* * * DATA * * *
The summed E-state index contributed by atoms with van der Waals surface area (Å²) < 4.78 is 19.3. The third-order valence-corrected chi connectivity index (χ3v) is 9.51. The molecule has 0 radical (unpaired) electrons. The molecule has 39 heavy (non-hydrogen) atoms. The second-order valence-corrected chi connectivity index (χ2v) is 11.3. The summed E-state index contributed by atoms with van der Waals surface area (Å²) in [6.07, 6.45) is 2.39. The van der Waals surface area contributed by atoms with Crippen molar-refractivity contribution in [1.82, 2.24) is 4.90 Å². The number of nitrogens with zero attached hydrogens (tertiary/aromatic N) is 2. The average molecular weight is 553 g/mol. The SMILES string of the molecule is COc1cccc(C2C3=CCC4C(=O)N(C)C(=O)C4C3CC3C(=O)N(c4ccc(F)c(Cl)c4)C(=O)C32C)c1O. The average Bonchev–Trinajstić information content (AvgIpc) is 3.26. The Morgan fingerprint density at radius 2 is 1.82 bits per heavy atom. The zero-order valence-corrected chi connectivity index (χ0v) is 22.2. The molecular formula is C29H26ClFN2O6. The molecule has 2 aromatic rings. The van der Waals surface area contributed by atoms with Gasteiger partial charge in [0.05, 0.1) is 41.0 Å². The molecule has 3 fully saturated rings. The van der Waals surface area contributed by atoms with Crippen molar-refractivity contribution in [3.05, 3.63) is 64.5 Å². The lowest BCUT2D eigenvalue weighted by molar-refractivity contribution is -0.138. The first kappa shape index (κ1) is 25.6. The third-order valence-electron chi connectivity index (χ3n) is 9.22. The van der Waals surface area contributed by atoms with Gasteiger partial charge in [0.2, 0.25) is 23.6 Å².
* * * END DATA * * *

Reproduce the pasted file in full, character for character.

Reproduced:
The summed E-state index contributed by atoms with van der Waals surface area (Å²) < 4.78 is 19.3. The third-order valence-corrected chi connectivity index (χ3v) is 9.51. The molecule has 0 radical (unpaired) electrons. The molecule has 39 heavy (non-hydrogen) atoms. The second-order valence-corrected chi connectivity index (χ2v) is 11.3. The summed E-state index contributed by atoms with van der Waals surface area (Å²) in [6.07, 6.45) is 2.39. The van der Waals surface area contributed by atoms with Crippen molar-refractivity contribution in [1.82, 2.24) is 4.90 Å². The number of nitrogens with zero attached hydrogens (tertiary/aromatic N) is 2. The average molecular weight is 553 g/mol. The SMILES string of the molecule is COc1cccc(C2C3=CCC4C(=O)N(C)C(=O)C4C3CC3C(=O)N(c4ccc(F)c(Cl)c4)C(=O)C32C)c1O. The average Bonchev–Trinajstić information content (AvgIpc) is 3.26. The Morgan fingerprint density at radius 2 is 1.82 bits per heavy atom. The zero-order valence-corrected chi connectivity index (χ0v) is 22.2. The molecular formula is C29H26ClFN2O6. The molecule has 2 aromatic rings. The van der Waals surface area contributed by atoms with Gasteiger partial charge in [0.05, 0.1) is 41.0 Å². The molecule has 3 fully saturated rings. The van der Waals surface area contributed by atoms with Crippen molar-refractivity contribution in [3.05, 3.63) is 64.5 Å². The lowest BCUT2D eigenvalue weighted by molar-refractivity contribution is -0.138. The first kappa shape index (κ1) is 25.6. The third-order valence-electron chi connectivity index (χ3n) is 9.22. The van der Waals surface area contributed by atoms with Gasteiger partial charge in [0.2, 0.25) is 23.6 Å².